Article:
Total housing starts posted a 3.6 percent decline in January (1.57 million units) compared to an upwardly revised December estimate of 1.63 million units according to the joint data release from the Census Bureau and HUD. Relative to January 2019 (during the housing soft patch), total starts are 21.4 percent above the annual pace of 1.29 million units.
Single-family starts posted a monthly decline of 5.9 percent to a still strong seasonally adjusted annual rate of 1,010,000. The December annualized pace for single-family starts was revised up to 1,073,000. The three-month moving average for single-family in January is an annual rate of 1,008,000 units, which is the highest pace since the Great recession.
Single-family permits, a useful indicator of future construction activity, was 6.4 percent higher at 987,000 annual pace in January compared to December and have registered a 20.2 percent gain compared to a year ago. This is in line with the NAHB/Wells Fargo Housing Market Index, which held builder confidence in the market for newly-built single-family homes at a solid level of 74 in February.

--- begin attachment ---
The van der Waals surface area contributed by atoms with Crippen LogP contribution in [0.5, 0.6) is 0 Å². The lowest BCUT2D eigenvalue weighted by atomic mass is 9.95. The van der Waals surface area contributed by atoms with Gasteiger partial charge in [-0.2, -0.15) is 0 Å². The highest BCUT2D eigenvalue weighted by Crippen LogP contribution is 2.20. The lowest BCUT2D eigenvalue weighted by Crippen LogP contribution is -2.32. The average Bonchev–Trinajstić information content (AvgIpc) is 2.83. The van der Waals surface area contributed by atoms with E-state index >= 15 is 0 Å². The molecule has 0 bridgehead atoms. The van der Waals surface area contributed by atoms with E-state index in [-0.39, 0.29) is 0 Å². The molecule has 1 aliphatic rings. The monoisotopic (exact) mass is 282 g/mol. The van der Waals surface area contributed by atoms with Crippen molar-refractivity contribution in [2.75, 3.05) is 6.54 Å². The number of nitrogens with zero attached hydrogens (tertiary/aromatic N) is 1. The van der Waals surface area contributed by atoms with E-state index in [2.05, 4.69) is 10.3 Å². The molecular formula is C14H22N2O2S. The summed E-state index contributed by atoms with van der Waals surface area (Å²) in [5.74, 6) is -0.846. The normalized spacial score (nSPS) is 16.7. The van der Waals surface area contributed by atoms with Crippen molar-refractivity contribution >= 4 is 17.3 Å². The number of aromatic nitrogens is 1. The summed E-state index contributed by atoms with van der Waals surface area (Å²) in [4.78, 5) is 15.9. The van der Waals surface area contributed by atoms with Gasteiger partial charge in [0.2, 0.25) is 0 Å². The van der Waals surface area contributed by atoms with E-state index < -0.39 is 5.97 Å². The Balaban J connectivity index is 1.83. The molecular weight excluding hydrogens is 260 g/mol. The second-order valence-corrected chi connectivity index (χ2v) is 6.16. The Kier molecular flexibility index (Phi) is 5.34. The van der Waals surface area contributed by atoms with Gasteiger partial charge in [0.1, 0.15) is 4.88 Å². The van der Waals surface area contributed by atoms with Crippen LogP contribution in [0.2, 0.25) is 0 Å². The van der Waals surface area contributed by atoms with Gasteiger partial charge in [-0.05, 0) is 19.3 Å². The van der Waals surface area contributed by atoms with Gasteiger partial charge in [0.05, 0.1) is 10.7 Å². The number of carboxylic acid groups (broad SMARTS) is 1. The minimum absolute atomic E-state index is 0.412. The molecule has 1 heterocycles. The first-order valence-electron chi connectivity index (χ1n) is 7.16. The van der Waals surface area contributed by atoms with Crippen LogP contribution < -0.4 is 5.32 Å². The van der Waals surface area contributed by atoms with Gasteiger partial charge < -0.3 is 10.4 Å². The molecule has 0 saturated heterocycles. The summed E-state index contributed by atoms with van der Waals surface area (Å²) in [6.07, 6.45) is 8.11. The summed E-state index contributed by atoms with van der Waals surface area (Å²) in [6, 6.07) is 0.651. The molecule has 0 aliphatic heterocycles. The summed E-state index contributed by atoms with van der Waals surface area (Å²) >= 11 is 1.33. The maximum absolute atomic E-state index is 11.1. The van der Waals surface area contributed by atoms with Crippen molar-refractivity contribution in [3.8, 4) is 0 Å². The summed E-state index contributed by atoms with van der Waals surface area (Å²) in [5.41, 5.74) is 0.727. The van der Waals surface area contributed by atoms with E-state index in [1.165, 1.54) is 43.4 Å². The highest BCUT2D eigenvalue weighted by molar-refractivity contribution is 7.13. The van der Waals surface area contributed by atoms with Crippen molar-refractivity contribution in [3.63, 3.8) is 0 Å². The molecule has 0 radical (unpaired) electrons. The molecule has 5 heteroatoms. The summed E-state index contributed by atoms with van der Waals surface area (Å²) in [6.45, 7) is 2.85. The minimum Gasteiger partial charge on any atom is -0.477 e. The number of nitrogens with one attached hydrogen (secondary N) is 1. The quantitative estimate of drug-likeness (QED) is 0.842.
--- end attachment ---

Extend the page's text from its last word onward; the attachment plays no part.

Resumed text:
Multifamily starts (2+ unit production) posted an increase of 0.7 percent in January to a 557,000 annual rate compared to the previous month. On a year-over-year basis, multifamily unit production is up 71.4 percent while multifamily permitting is trending higher with an increase of 13.9 percent.
Regional data show, on a year-over-year basis positive conditions for single-family construction in the West (+24.7 percent) and Midwest (+17.7 percent) while South (-3.7 percent) and Northeast (-15.4 percent) have posted declines.
This post brought to you by NAHB Eye on Housing.